Stowed my bike for winter. I didn't bother to put it on a trickle charger. I figured I would just charge it up the following Spring when I was ready to ride again.
In fairness to LoJack, I'm sure they have it clearly documented somewhere, that if you allow your $800 LoJack to go completely dead, you've completely lost it forever, but I never saw that section of any manual.
I mistakenly thought that it would just come back to life when I recharged my bike's battery. A call to LoJack customer service delivered the crushing news.
"No, sir. If the LoJack's internal backup battery goes dead, it's pretty much just dead. Older LoJacks had a replaceable battery, but even that would cost a few hundred dollars to replace. The newer LoJacks cannot even be opened."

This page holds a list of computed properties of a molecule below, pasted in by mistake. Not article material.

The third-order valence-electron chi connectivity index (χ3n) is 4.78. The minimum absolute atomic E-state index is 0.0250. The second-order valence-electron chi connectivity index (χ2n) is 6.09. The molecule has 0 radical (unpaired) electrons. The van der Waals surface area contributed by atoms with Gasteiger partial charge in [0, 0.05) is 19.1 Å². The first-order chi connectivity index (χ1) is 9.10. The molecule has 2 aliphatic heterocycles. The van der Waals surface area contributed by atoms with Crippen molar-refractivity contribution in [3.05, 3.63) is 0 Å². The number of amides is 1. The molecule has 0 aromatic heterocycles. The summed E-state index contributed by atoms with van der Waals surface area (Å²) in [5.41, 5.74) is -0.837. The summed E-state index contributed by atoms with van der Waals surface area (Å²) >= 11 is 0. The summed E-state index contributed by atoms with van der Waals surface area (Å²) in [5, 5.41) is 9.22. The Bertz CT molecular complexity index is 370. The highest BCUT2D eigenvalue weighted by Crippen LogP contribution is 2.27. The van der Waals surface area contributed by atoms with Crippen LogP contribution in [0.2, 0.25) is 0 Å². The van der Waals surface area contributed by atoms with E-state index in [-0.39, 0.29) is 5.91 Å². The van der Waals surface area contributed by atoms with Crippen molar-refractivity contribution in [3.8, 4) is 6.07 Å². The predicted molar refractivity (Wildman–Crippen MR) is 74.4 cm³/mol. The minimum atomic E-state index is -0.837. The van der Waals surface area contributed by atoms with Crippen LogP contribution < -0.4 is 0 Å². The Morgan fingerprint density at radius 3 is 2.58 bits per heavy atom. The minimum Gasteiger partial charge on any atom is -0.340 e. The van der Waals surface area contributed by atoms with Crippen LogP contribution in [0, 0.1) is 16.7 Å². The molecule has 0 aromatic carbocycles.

Stunned, I asked, "You mean, my $800 LoJack is like one of those greeting cards that plays music, that you just throw away when its battery runs out?"
"Well, if you keep it charged, it will last a pretty long time."
Stunned silence. You mean, I just lost almost $1000 because I let my bike's battery run down over the winter months.
"Yes, sir. I'm sorry that the sale person did not explain that adequately to you."
The scandal is not that they grossly misrepresented anything. It's that they could even design something that would expose you to the risk of so easily losing your entire investment, with no recourse, with no means of recovery. It did not even enter my mind that a company as reputable as LoJack would put me in harms way like that. I spent money on their products to protect me from crooks, but I did not know I needed my guard up to protect myself from LoJack becoming a source of significant, unexpected financial loss.
That's my story, friends. Do not let this happen to you.